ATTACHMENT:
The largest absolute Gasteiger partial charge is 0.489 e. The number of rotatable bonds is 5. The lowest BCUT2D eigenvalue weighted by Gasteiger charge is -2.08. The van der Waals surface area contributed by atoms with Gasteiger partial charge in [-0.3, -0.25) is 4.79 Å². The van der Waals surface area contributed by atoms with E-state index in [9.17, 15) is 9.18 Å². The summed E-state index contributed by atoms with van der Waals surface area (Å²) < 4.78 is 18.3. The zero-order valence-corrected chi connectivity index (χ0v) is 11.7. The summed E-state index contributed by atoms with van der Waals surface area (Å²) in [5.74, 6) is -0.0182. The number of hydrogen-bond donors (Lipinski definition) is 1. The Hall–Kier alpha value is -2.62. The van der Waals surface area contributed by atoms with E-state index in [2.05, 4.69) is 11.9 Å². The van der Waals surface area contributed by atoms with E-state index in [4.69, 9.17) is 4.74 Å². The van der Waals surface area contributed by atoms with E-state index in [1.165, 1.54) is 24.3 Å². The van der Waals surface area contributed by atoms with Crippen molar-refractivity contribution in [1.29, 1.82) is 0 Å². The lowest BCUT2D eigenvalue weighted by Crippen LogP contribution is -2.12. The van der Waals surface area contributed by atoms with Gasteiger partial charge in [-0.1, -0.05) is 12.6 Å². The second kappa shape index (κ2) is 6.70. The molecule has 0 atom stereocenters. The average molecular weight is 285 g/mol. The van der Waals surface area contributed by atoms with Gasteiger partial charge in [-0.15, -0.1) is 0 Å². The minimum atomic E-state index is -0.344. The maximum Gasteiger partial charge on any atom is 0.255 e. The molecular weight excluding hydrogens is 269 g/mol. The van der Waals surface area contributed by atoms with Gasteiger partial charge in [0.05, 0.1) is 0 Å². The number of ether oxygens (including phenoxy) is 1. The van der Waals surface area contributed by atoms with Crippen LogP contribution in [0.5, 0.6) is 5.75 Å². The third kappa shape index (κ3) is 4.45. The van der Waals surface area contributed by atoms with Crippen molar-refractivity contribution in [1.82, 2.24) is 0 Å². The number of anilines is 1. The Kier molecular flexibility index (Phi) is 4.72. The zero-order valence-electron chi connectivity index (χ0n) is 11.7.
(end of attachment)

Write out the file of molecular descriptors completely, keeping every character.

The largest absolute Gasteiger partial charge is 0.489 e. The number of rotatable bonds is 5. The lowest BCUT2D eigenvalue weighted by Gasteiger charge is -2.08. The van der Waals surface area contributed by atoms with Gasteiger partial charge in [-0.3, -0.25) is 4.79 Å². The van der Waals surface area contributed by atoms with E-state index in [9.17, 15) is 9.18 Å². The summed E-state index contributed by atoms with van der Waals surface area (Å²) < 4.78 is 18.3. The zero-order valence-corrected chi connectivity index (χ0v) is 11.7. The summed E-state index contributed by atoms with van der Waals surface area (Å²) in [5.74, 6) is -0.0182. The number of hydrogen-bond donors (Lipinski definition) is 1. The Hall–Kier alpha value is -2.62. The van der Waals surface area contributed by atoms with E-state index in [2.05, 4.69) is 11.9 Å². The van der Waals surface area contributed by atoms with E-state index in [4.69, 9.17) is 4.74 Å². The van der Waals surface area contributed by atoms with E-state index in [1.165, 1.54) is 24.3 Å². The van der Waals surface area contributed by atoms with Crippen molar-refractivity contribution in [1.29, 1.82) is 0 Å². The lowest BCUT2D eigenvalue weighted by Crippen LogP contribution is -2.12. The van der Waals surface area contributed by atoms with Gasteiger partial charge in [-0.1, -0.05) is 12.6 Å². The second kappa shape index (κ2) is 6.70. The molecule has 0 atom stereocenters. The average molecular weight is 285 g/mol. The van der Waals surface area contributed by atoms with Gasteiger partial charge in [-0.15, -0.1) is 0 Å². The minimum atomic E-state index is -0.344. The maximum Gasteiger partial charge on any atom is 0.255 e. The molecular weight excluding hydrogens is 269 g/mol. The van der Waals surface area contributed by atoms with Gasteiger partial charge in [0.05, 0.1) is 0 Å². The number of ether oxygens (including phenoxy) is 1. The van der Waals surface area contributed by atoms with Crippen LogP contribution in [0.5, 0.6) is 5.75 Å². The third kappa shape index (κ3) is 4.45. The van der Waals surface area contributed by atoms with Crippen molar-refractivity contribution in [1.82, 2.24) is 0 Å². The number of anilines is 1. The Kier molecular flexibility index (Phi) is 4.72. The zero-order valence-electron chi connectivity index (χ0n) is 11.7.